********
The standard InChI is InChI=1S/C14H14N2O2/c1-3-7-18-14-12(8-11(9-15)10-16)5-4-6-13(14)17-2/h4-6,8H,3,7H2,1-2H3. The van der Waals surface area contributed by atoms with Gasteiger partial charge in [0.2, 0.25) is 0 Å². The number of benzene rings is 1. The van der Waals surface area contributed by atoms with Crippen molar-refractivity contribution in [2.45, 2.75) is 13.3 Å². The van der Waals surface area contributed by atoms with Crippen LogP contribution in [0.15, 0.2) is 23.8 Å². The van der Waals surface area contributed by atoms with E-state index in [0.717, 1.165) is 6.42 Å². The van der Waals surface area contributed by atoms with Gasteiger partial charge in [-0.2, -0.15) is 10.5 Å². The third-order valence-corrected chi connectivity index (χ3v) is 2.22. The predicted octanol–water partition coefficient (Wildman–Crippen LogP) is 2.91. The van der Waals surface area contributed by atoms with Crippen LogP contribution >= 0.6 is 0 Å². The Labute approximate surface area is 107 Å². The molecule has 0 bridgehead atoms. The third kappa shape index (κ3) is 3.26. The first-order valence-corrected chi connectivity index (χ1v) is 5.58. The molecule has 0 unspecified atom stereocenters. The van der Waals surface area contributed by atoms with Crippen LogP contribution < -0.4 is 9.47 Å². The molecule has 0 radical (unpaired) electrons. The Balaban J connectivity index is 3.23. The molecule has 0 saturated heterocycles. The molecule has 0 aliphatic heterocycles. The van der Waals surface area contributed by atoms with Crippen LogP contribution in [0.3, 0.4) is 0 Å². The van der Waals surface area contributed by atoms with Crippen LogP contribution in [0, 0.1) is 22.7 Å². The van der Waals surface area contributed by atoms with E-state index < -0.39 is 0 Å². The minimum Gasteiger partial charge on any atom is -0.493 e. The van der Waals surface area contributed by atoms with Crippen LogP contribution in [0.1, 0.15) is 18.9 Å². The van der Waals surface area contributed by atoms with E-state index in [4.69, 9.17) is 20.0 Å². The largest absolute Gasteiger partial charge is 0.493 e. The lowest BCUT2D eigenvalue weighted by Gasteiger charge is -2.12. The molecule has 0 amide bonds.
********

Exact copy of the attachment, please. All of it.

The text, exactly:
The standard InChI is InChI=1S/C14H14N2O2/c1-3-7-18-14-12(8-11(9-15)10-16)5-4-6-13(14)17-2/h4-6,8H,3,7H2,1-2H3. The van der Waals surface area contributed by atoms with Gasteiger partial charge in [0.2, 0.25) is 0 Å². The number of benzene rings is 1. The van der Waals surface area contributed by atoms with Crippen molar-refractivity contribution in [2.45, 2.75) is 13.3 Å². The van der Waals surface area contributed by atoms with Crippen LogP contribution in [0.15, 0.2) is 23.8 Å². The van der Waals surface area contributed by atoms with E-state index in [0.717, 1.165) is 6.42 Å². The van der Waals surface area contributed by atoms with Gasteiger partial charge in [-0.2, -0.15) is 10.5 Å². The third-order valence-corrected chi connectivity index (χ3v) is 2.22. The predicted octanol–water partition coefficient (Wildman–Crippen LogP) is 2.91. The van der Waals surface area contributed by atoms with Crippen LogP contribution >= 0.6 is 0 Å². The Labute approximate surface area is 107 Å². The molecule has 0 bridgehead atoms. The third kappa shape index (κ3) is 3.26. The first-order valence-corrected chi connectivity index (χ1v) is 5.58. The molecule has 0 unspecified atom stereocenters. The van der Waals surface area contributed by atoms with Crippen LogP contribution < -0.4 is 9.47 Å². The molecule has 0 radical (unpaired) electrons. The Balaban J connectivity index is 3.23. The molecule has 0 saturated heterocycles. The molecule has 0 aliphatic heterocycles. The van der Waals surface area contributed by atoms with Crippen LogP contribution in [0.3, 0.4) is 0 Å². The van der Waals surface area contributed by atoms with Crippen LogP contribution in [0, 0.1) is 22.7 Å². The van der Waals surface area contributed by atoms with E-state index < -0.39 is 0 Å². The minimum Gasteiger partial charge on any atom is -0.493 e. The van der Waals surface area contributed by atoms with Crippen LogP contribution in [0.1, 0.15) is 18.9 Å². The van der Waals surface area contributed by atoms with E-state index in [4.69, 9.17) is 20.0 Å². The largest absolute Gasteiger partial charge is 0.493 e. The lowest BCUT2D eigenvalue weighted by Gasteiger charge is -2.12. The molecule has 0 amide bonds.